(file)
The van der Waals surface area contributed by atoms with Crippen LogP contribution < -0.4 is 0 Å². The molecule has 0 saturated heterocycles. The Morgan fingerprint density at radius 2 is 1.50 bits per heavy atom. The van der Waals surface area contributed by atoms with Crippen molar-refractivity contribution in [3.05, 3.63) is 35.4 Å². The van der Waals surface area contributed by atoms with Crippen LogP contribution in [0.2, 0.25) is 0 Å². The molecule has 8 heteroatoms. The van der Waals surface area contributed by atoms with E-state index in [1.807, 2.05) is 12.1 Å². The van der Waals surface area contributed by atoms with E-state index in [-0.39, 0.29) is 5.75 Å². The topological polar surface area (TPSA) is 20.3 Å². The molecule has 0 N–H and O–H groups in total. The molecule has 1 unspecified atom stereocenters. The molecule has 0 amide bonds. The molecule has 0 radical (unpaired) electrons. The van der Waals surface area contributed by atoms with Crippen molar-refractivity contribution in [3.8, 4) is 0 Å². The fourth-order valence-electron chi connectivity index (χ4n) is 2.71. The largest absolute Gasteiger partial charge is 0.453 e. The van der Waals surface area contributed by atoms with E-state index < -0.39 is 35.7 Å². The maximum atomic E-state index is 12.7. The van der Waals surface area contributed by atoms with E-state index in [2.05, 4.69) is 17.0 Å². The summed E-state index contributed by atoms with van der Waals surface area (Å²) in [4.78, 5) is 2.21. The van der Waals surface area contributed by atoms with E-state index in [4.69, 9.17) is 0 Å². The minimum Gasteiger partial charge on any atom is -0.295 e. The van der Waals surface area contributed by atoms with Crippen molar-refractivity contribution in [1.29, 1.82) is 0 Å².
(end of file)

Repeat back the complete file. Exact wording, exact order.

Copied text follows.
The van der Waals surface area contributed by atoms with Crippen LogP contribution < -0.4 is 0 Å². The molecule has 0 saturated heterocycles. The Morgan fingerprint density at radius 2 is 1.50 bits per heavy atom. The van der Waals surface area contributed by atoms with Crippen molar-refractivity contribution in [3.05, 3.63) is 35.4 Å². The van der Waals surface area contributed by atoms with Crippen LogP contribution in [0.2, 0.25) is 0 Å². The molecule has 8 heteroatoms. The van der Waals surface area contributed by atoms with E-state index in [1.807, 2.05) is 12.1 Å². The van der Waals surface area contributed by atoms with E-state index in [-0.39, 0.29) is 5.75 Å². The topological polar surface area (TPSA) is 20.3 Å². The molecule has 0 N–H and O–H groups in total. The molecule has 1 unspecified atom stereocenters. The molecule has 0 amide bonds. The molecule has 0 radical (unpaired) electrons. The van der Waals surface area contributed by atoms with Crippen molar-refractivity contribution in [3.8, 4) is 0 Å². The fourth-order valence-electron chi connectivity index (χ4n) is 2.71. The largest absolute Gasteiger partial charge is 0.453 e. The van der Waals surface area contributed by atoms with E-state index < -0.39 is 35.7 Å². The maximum atomic E-state index is 12.7. The van der Waals surface area contributed by atoms with E-state index in [2.05, 4.69) is 17.0 Å². The summed E-state index contributed by atoms with van der Waals surface area (Å²) in [4.78, 5) is 2.21. The van der Waals surface area contributed by atoms with E-state index in [4.69, 9.17) is 0 Å². The minimum Gasteiger partial charge on any atom is -0.295 e. The van der Waals surface area contributed by atoms with Crippen molar-refractivity contribution in [1.29, 1.82) is 0 Å².